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Monday, March 1, 2010

Green energy jobs are on the horizon

From a guest column by State Rep. Amy Sue Vruwink in the Stevens Point Journal:

As the Wisconsin state Legislature continues to move forward with its legislative session, and the happenings in the State Capitol are fast and furious this time of year, I wanted to take this opportunity to discuss an issue that will affect all of us in central Wisconsin.

The Legislature has made a commitment to Wisconsin's small businesses and to agricultural producers with the Clean Energy Jobs Act. The Clean Energy Jobs Act, state Senate Bill 450 and state Assembly Bill 649, contain various recommendations of the governor's Global Warming Task Force to address climate change and grow the state's green economy through several key measures. These include: Renewable Energy Buyback Rates (aka Advanced Renewable Tariffs), increasing Wisconsin's renewable portfolio standards, which is 25 percent by 2025, establishing and administering an Energy Crop Reserve Program and requiring the Department of Natural Resources to promulgate a rule requiring the reduction in the carbon intensity of transportation fuels sold in this state, also known as implementing a Low Carbon Fuel Standard.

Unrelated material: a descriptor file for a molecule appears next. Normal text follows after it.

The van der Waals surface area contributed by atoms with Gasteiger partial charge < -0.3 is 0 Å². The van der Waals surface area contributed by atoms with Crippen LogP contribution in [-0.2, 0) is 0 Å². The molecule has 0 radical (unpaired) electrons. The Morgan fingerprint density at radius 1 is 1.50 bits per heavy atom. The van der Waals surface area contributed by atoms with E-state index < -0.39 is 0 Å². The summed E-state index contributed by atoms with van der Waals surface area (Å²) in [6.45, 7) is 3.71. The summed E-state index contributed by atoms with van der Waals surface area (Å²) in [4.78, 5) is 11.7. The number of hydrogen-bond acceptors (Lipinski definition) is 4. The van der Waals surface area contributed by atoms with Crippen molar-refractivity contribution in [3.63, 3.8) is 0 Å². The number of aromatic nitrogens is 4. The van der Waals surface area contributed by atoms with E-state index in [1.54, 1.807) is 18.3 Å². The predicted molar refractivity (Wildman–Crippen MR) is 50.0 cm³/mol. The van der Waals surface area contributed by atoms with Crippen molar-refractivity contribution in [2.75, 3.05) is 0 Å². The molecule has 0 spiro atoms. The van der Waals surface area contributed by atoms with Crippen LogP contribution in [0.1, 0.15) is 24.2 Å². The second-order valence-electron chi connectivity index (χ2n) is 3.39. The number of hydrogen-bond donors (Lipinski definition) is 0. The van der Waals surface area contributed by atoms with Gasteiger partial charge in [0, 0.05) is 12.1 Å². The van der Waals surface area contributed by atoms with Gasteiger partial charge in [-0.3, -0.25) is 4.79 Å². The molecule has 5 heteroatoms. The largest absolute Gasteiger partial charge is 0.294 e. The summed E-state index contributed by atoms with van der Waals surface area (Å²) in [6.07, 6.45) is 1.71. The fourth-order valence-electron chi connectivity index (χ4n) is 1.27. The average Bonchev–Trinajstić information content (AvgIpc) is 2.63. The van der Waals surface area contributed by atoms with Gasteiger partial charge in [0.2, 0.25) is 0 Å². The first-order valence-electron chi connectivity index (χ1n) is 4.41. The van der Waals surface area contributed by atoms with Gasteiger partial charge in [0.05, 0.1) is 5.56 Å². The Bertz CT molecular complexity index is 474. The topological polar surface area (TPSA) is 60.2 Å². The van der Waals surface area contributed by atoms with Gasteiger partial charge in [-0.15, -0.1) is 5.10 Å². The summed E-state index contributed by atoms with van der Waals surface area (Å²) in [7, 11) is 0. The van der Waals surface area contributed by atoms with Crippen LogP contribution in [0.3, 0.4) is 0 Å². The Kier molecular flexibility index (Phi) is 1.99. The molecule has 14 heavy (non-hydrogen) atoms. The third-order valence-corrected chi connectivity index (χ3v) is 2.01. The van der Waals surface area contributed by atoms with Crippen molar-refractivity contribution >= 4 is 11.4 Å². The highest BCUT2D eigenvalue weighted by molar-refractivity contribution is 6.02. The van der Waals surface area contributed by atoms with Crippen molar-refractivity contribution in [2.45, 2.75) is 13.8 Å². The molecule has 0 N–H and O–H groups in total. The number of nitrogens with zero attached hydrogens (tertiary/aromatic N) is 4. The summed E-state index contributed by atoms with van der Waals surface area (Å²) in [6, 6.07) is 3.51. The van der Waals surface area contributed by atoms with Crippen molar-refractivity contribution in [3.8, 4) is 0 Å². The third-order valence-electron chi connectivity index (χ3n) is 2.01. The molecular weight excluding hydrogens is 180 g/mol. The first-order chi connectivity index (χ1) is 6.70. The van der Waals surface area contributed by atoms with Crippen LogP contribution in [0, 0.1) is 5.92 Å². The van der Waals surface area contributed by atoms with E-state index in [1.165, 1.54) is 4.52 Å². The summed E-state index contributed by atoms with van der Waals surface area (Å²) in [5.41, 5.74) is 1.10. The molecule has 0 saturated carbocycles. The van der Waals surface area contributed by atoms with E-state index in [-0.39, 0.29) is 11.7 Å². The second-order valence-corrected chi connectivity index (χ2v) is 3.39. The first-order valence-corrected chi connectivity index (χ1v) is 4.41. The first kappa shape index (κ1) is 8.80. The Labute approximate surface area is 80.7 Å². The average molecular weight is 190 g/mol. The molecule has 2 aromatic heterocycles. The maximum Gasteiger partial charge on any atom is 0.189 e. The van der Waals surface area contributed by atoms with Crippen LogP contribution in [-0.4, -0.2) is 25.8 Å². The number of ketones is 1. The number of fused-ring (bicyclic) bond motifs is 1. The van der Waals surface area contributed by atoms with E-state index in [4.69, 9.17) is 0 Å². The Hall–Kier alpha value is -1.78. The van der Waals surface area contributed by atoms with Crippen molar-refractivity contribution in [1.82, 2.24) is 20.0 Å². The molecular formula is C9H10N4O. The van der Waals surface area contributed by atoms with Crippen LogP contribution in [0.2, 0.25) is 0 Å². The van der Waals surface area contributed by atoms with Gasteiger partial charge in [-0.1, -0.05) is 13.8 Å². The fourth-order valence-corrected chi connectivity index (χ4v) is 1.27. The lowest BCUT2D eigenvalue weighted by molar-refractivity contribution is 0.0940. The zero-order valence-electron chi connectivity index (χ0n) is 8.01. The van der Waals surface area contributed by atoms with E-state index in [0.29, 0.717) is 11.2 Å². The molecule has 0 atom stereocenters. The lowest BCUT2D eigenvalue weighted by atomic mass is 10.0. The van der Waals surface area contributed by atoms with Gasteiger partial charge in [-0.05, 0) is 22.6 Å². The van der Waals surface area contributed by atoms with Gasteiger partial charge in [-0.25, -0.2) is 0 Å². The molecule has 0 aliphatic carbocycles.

Currently, Wisconsin sends $16 billion out of state each year for our energy needs. If we can start using some of the natural resources we already produce in agriculture and the forestry sectors, we can keep that money here in Wisconsin. We know that other states are doing it, and we know that other nations are doing it. We here in Wisconsin have the ability to be a leader in that economy. However, we all know that the devil is in the details, and this legislation is no different than any other legislative proposal that comes before the Legislature. Elected officials on both sides of the aisle have questions that need to be addressed regarding this legislation, and in the near future there will be meaningful debate. Regardless of the final outcome, we as a state, and we as an agricultural community need to be involved in the decision-making process.

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